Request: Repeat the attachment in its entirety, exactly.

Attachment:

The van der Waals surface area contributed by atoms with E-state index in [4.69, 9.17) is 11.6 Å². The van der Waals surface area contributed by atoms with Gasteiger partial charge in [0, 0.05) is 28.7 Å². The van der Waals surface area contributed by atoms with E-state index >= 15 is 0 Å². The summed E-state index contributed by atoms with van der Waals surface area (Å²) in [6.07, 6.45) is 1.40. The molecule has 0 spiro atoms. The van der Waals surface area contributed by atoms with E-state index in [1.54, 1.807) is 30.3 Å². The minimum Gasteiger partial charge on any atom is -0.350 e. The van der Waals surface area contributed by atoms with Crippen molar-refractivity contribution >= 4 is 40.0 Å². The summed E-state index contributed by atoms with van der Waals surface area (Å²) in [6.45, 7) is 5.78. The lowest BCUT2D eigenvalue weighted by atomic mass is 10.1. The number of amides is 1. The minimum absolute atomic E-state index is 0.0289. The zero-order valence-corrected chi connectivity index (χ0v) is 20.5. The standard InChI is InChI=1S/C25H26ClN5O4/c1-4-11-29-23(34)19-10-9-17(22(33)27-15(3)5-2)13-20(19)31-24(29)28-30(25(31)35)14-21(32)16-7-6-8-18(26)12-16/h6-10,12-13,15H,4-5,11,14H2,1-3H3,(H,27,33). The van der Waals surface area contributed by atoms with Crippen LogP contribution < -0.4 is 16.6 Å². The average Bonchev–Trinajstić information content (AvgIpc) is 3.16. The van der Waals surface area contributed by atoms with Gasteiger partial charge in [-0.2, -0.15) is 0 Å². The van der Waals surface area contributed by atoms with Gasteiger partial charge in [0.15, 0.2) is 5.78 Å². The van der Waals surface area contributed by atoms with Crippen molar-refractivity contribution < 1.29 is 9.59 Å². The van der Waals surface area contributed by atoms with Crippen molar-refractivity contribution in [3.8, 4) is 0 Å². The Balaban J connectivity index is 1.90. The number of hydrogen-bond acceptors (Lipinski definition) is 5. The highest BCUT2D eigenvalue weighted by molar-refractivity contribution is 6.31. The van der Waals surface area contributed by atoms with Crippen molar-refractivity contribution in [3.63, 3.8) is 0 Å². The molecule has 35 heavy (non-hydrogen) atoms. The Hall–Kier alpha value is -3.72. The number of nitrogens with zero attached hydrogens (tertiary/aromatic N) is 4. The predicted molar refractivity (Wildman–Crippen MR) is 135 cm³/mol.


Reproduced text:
The van der Waals surface area contributed by atoms with E-state index in [4.69, 9.17) is 11.6 Å². The van der Waals surface area contributed by atoms with Gasteiger partial charge in [0, 0.05) is 28.7 Å². The van der Waals surface area contributed by atoms with E-state index >= 15 is 0 Å². The summed E-state index contributed by atoms with van der Waals surface area (Å²) in [6.07, 6.45) is 1.40. The molecule has 0 spiro atoms. The van der Waals surface area contributed by atoms with E-state index in [1.54, 1.807) is 30.3 Å². The minimum Gasteiger partial charge on any atom is -0.350 e. The van der Waals surface area contributed by atoms with Crippen molar-refractivity contribution >= 4 is 40.0 Å². The summed E-state index contributed by atoms with van der Waals surface area (Å²) in [6.45, 7) is 5.78. The lowest BCUT2D eigenvalue weighted by atomic mass is 10.1. The number of amides is 1. The minimum absolute atomic E-state index is 0.0289. The zero-order valence-corrected chi connectivity index (χ0v) is 20.5. The standard InChI is InChI=1S/C25H26ClN5O4/c1-4-11-29-23(34)19-10-9-17(22(33)27-15(3)5-2)13-20(19)31-24(29)28-30(25(31)35)14-21(32)16-7-6-8-18(26)12-16/h6-10,12-13,15H,4-5,11,14H2,1-3H3,(H,27,33). The van der Waals surface area contributed by atoms with Crippen LogP contribution < -0.4 is 16.6 Å². The average Bonchev–Trinajstić information content (AvgIpc) is 3.16. The van der Waals surface area contributed by atoms with Gasteiger partial charge in [-0.2, -0.15) is 0 Å². The van der Waals surface area contributed by atoms with Gasteiger partial charge in [0.15, 0.2) is 5.78 Å². The van der Waals surface area contributed by atoms with Crippen molar-refractivity contribution < 1.29 is 9.59 Å². The van der Waals surface area contributed by atoms with Crippen molar-refractivity contribution in [3.8, 4) is 0 Å². The Balaban J connectivity index is 1.90. The number of hydrogen-bond acceptors (Lipinski definition) is 5. The highest BCUT2D eigenvalue weighted by molar-refractivity contribution is 6.31. The van der Waals surface area contributed by atoms with Crippen molar-refractivity contribution in [3.63, 3.8) is 0 Å². The molecule has 35 heavy (non-hydrogen) atoms. The Hall–Kier alpha value is -3.72. The number of nitrogens with zero attached hydrogens (tertiary/aromatic N) is 4. The predicted molar refractivity (Wildman–Crippen MR) is 135 cm³/mol.